The Government Accountability Office (GAO), Congress’ watchdog agency that monitors the rest of the government, published an important report about the vulnerability of the smart grid to cyber-attack.  At the same time we rework our electrical grid making it more networked in order to improve energy efficiency we are also increasing the points of entry for those who would seek to do damage our energy infrastructure either for money, ideology, or to engage in warfare.  Perhaps the most significant demonstration of the damage a cyber-attack can inflict on energy infrastructure comes from what is reported to be a combined U.S.-Israeli attack on Iran that physically destroyed uranium enriching centrifuges by exploiting a vulnerability in the Siemens Process Control System 7, a system that is used in energy systems around the world.

The GAO report noted a number of significant challenges.  Many parts of the IT infrastructure being put into the smart grid lack even basic security features such as event logging, which would allow utilities to see when they are being probed or analyze an attack.  The National Institute of Standards and Technology (NIST), which was charged by Congress with developing cyber-security standards for the smart grid, failed to look at ways to safeguard against a combined physical and cyber-attack.  In many cases utilities are merely seeking to meet regulatory standards rather than think through ways to establish a comprehensive security system.  Part of the problem is that government entities often control whether utilities can seek to recoup investments in smart grid technology which leads to underinvestment in cyber security features.

In response to these challenges the GAO recommends that the NIST finalize its cyber-security standards and make sure they include issues that were not previously addressed.  They also recommended that the Federal Energy Regulatory Commission coordinate with state regulators “to periodically evaluate the extent to which utilities and manufacturers are following voluntary interoperability and cyber-security standards and develop strategies for addressing any gaps in compliance with standards that are identified as a result of this evaluation.”  Both agencies agreed with the recommendations.  Retrofitting infrastructure with improved cyber-security features is obviously more difficult and expensive than building it right the first time so hopefully utilities and the government regulators can get their act together as soon as possible before much more smart grid build out takes place without the needed features.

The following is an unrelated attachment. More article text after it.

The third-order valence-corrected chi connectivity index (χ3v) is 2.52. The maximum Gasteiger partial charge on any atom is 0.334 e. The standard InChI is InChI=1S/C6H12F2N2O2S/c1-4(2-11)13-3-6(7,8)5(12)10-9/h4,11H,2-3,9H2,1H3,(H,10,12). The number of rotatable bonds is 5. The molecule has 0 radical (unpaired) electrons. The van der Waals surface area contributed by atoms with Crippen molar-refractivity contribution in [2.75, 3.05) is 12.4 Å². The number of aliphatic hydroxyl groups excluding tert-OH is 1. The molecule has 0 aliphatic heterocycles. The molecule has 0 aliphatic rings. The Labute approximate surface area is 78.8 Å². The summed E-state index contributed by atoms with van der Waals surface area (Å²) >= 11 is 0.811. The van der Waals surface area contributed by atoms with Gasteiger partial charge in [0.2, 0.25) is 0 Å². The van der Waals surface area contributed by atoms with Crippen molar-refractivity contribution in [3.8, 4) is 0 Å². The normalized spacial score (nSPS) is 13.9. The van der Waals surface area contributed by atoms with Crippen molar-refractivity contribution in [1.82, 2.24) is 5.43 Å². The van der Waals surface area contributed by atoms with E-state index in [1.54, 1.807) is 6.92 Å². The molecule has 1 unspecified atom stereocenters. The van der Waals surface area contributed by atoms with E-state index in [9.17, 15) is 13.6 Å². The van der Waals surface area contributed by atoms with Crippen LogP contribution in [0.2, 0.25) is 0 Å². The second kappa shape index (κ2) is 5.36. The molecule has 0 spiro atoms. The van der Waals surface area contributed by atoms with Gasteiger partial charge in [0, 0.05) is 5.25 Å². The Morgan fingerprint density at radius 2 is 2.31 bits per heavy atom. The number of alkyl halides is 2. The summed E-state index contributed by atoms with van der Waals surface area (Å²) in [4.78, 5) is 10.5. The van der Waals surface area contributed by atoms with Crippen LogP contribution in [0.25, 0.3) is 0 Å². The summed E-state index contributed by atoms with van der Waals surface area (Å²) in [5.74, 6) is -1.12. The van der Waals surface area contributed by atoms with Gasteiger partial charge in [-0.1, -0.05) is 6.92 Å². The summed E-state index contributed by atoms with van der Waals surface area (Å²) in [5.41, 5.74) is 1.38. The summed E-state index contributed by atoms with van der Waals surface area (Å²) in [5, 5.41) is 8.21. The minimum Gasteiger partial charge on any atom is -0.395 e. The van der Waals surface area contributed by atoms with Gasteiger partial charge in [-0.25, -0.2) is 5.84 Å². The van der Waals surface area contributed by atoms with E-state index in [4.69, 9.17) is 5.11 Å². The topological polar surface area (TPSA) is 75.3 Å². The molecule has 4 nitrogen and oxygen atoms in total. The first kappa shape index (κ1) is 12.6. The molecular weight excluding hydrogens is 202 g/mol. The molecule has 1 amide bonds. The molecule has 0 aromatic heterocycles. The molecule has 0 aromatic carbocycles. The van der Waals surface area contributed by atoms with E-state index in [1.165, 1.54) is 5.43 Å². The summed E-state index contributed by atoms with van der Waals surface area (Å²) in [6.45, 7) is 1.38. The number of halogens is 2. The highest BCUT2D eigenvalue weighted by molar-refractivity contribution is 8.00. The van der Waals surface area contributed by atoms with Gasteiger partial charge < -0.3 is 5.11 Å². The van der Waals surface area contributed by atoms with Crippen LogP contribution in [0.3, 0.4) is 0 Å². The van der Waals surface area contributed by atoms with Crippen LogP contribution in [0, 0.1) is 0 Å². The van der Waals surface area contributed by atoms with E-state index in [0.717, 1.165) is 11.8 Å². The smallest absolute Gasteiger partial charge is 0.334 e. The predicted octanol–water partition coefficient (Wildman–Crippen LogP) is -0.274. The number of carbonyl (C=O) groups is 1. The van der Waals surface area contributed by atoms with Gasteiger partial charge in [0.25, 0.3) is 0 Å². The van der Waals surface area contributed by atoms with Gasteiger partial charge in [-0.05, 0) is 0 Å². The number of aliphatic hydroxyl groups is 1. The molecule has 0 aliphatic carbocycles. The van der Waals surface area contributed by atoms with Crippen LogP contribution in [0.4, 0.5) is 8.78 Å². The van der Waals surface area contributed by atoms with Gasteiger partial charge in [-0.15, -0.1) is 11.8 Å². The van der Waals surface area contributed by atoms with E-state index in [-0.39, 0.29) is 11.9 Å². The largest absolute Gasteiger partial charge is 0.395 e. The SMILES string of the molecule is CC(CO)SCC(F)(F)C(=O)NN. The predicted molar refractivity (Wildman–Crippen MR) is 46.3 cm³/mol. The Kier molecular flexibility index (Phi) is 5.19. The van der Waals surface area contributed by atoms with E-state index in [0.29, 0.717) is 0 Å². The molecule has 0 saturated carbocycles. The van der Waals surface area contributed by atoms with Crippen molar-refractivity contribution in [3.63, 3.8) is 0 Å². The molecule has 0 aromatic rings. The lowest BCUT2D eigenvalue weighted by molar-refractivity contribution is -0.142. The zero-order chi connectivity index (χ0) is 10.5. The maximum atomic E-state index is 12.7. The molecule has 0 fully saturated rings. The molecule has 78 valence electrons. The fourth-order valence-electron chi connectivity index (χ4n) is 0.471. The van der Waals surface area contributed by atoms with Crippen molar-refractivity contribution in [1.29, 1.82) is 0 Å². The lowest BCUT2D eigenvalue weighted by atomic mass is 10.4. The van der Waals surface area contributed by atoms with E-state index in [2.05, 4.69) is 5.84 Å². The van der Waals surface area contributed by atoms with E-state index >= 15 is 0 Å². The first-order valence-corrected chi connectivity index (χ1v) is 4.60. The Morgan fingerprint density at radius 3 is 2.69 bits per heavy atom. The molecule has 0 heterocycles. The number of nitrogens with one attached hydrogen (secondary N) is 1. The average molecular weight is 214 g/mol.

In a creative heist that sounds like something out of Ocean’s Eleven cyber thieves have stolen about $38 million worth of carbon emission credits from the online EU Emissions Trading Scheme (ETS) platform.  The ETS, which traded around $122 billion worth of credits in 2010, was temporarily shut down in response to the thefts.  Member states were urged to improve security of the trading platform last year after a series of smaller frauds but a number of governments failed to do so citing a lack of money for the upgrades.  Analysts have pointed out that one silver lining to all of this is that it demonstrates that people understand that carbon credits are something with real value, at least in Europe.  Pike research in a report about Electric Vehicle Cyber Security shows how similar fraud could potentially be perpetrated through electric vehicle charging infrastructure.

The common theme through all of these reports is that as our energy infrastructure becomes more networked and more high value transactions related to energy take place online we are going to see more criminal activity and perhaps cyber-warfare taking place through our energy systems.  And unless we start taking the design and implementation of security standards throughout this infrastructure seriously we are going to be reading a lot more about spectacular energy related hi-jinks in newspapers and in blogs just like this one.

State Department Announces Plans for New Bureau for Energy Issues

The State Department recently announced its first ever Quadrennial Diplomacy and Development Review (QDDR). Announced with great fanfare by Secretary Clinton, the document lays out amongst other plans Clinton’s intention to establish a new Bureau of Energy Resources in 2011. The stated purpose of the new bureau is to “bring together under a single Assistant Secretary State’s diplomatic and programmatic efforts on oil, natural gas, coal, electricity, renewable energy, transparent energy governance, strategic resources, and energy poverty.”

The QDDR talks a lot about global cooperation on energy issues, not surprising for a document written by diplomats, but what it does not directly deal with is how the new bureau will address international competition for access to resources that is taking place on a global scale. Although we tend to think of the U.S. oil and gas super majors as large players on the world stage the truth is that 88% of oil and gas reserves are controlled by state owned oil companies, mostly in the Middle East. Chinese companies are aggressively competing for access to oil and gas resources around the world and in the last year these companies accounted for one-fifth of all global deal activity in the sector. The Chinese State is offering low cost loans, tens of billions of dollars of infrastructure investment, and in some cases are alleged to be providing payments and other kinds of assistance directly to the families of officials in countries where it seeks access to natural resources. Working with non-U.S. companies that are state owned is often seen as cementing geopolitical alliances in a way that allowing privately held American energy companies access to reserves is not.

Ideas On Energy will be following the formation and activities of this new bureau closely. In the meantime, we would welcome readers’ comments on what they think the State Department should be doing overseas to better promote U.S. energy interests.